3. Rather than cutting monies for schools we should be supporting our schools even more. The young people we are educating today are the leaders of tomorrow for our communities and our country. Study of the arts – all humanities – make for more well rounded adults. These subject train more than just the study of art or music, they train human brains for better decision making, critical thinking, social interactions as adults, problem solving. Aren’t these qualities that make for better adults? If you educate young people on the cheap, what result will you be expecting? As the previous responded stated, it’s always the arts that get the axe in school budget concerns – and that goes as far back as the 1970’s and ’80’s in the Edmonds School District. Sports are good, but not at the expense of a well rounded education for all of our students.

  4. I’m not in favor of cutting of arts in the Edmonds School District. Playing a variety of instruments in college helped me pay for my undergrad studies. Instead of cutting the arts lets think long and hard about how the district can save money with out of the box ideas. Every idea should be on the table. What if students in the arts had to pay activity fees as students do to play sports? What about a tiered system of percentage pay cuts based on salary. An administrator/teacher making above $100K, gets a 1 percent cut while those under $100K get a different percentage cut. Health insurance plans with higher co-pays/deductibles? What about more technology to save on staffing across the district? What about selling naming rights to multipurpose areas, buildings, theaters, the stadium, etc.? What about more fundraising on a district level and within the music department? What about analyzing why are the programs being cut? Is it reduced enrollment? If so, perhaps the district should survey parents as to why they no long send their kids to district schools and see what would need to happen to get them back?

    1. The answer is not cutting teacher/staff salaries. We are barely hanging onto our teachers and paraeducators as is. But a hard look needs to be taken at the expenditures at the district administrative level. Did you know the elimination of ONE assistant admin position at the district office would be enough to pay the salaries of three paraeducators? Take a look at where our district is putting their money, and what they are prioritizing. Performing arts cuts are happening for multiple reasons. I don’t believe low enrollment is the issue. One of the bigger factors is that there are no class caps on performing arts classes like there are in other subjects. This leads to classes being combined into HUGE classes in order for the FTE to be transferred to another subject. There is also the issue of the district wanting to see a minimum enrollment in all classes in order for them to run. The problem with this is that students cannot learn advanced skills in the performing arts without select ensembles that are typically smaller in size. Suddenly, advanced ensembles are in jeopardy too.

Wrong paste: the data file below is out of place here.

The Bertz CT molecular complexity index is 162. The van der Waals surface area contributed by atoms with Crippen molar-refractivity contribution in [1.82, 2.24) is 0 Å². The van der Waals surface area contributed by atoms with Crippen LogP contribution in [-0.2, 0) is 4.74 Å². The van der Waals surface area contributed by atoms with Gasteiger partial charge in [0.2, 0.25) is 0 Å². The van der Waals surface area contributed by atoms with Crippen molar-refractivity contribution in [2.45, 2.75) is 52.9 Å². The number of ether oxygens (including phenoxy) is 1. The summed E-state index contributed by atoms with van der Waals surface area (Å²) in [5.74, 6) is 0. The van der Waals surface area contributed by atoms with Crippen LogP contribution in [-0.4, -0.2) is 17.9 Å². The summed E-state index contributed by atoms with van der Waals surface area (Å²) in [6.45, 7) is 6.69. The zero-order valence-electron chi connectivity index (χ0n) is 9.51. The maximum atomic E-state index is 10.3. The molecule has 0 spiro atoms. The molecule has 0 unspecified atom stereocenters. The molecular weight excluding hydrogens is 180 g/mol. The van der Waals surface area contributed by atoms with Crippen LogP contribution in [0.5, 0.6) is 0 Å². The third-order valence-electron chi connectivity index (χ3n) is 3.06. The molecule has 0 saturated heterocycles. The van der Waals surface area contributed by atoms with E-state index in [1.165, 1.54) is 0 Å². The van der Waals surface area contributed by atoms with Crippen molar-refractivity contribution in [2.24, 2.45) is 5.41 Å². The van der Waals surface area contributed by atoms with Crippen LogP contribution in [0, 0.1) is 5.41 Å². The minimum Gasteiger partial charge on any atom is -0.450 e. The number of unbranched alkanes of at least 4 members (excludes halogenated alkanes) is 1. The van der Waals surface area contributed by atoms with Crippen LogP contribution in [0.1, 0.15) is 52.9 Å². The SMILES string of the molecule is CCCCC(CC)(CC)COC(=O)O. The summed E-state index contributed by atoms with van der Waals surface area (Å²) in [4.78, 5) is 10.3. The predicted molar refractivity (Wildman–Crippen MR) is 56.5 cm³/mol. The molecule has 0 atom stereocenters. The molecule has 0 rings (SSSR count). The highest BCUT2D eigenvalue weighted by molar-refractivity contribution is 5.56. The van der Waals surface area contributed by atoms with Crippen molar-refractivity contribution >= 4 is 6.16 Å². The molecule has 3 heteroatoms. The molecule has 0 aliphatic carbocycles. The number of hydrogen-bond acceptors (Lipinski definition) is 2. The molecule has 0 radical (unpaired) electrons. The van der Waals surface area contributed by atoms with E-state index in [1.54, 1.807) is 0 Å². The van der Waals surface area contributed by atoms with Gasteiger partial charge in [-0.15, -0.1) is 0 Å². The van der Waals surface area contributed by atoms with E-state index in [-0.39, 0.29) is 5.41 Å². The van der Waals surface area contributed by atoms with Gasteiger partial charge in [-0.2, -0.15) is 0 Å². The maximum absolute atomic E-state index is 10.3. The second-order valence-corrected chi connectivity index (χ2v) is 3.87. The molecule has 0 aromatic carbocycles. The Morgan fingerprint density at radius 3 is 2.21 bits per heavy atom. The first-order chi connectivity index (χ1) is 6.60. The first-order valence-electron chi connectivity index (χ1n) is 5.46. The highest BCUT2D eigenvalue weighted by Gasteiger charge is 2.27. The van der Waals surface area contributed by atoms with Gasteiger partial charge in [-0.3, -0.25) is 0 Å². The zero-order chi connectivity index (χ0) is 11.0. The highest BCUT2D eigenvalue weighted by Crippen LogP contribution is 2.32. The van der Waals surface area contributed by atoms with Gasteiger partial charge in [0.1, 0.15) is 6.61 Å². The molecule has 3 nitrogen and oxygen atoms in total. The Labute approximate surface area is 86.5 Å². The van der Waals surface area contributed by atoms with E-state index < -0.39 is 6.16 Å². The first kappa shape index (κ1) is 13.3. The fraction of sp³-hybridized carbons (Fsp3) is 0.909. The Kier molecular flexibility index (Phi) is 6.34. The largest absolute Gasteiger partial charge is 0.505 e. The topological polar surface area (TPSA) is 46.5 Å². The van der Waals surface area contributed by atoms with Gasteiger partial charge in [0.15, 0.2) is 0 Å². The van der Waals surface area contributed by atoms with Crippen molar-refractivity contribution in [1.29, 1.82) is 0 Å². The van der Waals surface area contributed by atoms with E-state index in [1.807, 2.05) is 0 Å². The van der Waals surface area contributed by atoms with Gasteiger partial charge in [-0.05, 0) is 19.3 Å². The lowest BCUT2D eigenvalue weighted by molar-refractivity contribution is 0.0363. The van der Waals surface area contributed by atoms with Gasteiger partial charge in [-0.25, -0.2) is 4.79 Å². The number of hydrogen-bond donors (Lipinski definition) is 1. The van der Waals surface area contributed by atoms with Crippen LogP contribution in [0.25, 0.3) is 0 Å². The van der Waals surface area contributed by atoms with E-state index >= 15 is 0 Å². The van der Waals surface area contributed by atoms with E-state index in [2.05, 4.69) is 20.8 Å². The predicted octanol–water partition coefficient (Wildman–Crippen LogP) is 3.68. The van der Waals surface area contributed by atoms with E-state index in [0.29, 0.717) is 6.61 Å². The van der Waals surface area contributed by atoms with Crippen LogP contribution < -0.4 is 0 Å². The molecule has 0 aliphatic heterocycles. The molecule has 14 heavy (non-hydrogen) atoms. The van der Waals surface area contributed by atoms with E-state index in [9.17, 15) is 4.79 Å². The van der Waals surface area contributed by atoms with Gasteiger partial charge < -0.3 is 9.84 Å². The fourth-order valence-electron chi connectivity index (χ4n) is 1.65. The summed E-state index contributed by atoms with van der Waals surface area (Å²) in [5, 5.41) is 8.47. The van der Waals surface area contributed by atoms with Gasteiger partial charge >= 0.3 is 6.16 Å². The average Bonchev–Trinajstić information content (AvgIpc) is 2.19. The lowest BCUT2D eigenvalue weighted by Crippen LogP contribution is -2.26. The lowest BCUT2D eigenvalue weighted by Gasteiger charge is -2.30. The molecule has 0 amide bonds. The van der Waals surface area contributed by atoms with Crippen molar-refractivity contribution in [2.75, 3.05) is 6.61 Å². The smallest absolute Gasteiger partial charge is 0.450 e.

5. As for charging fees for performing arts classes, this is a moot point if the district will not allot enough FTE to allow them to run. And unlike sports, the performing arts are not an extra-curricular activity. They are a state mandated core subject with academic learning requirements set by the state for every grade. Band and orchestra students already have to buy or rent their own instruments, and all of our high schools have tenacious Music Boosters organizations that actively fundraise to take financial burdens off of the students to keep the performing arts equitable for all. The students and parents are fundraising thousands and thousands of dollars per year, paying for expenses the district has been unable to subsidize. They live in pretty constant fear of their programs disappearing. The parents and students are doing their part. Now the district needs to do theirs, and protect these core (NOT extracurricular!) programs from being cut by almost 20%.

    1. Sarah, Thank you for your insight. My kids will be graduating from high school without taking a music class. Perhaps I’m not understanding that portion of your comments regarding grad requirements. Others ideas I had that I couldn’t fit within 200 words were to lease school space during the summer months to sports and other organizations. Are there portions of school district properties or whole properties that could be sold? One example is the west field of Edmonds ES. What is the dollar value of the 20%? I’m sure the district will find a solution.

    1. Yes photography, etc. 🙂 Now that I read there are 900 less students in the district the cuts make more sense now.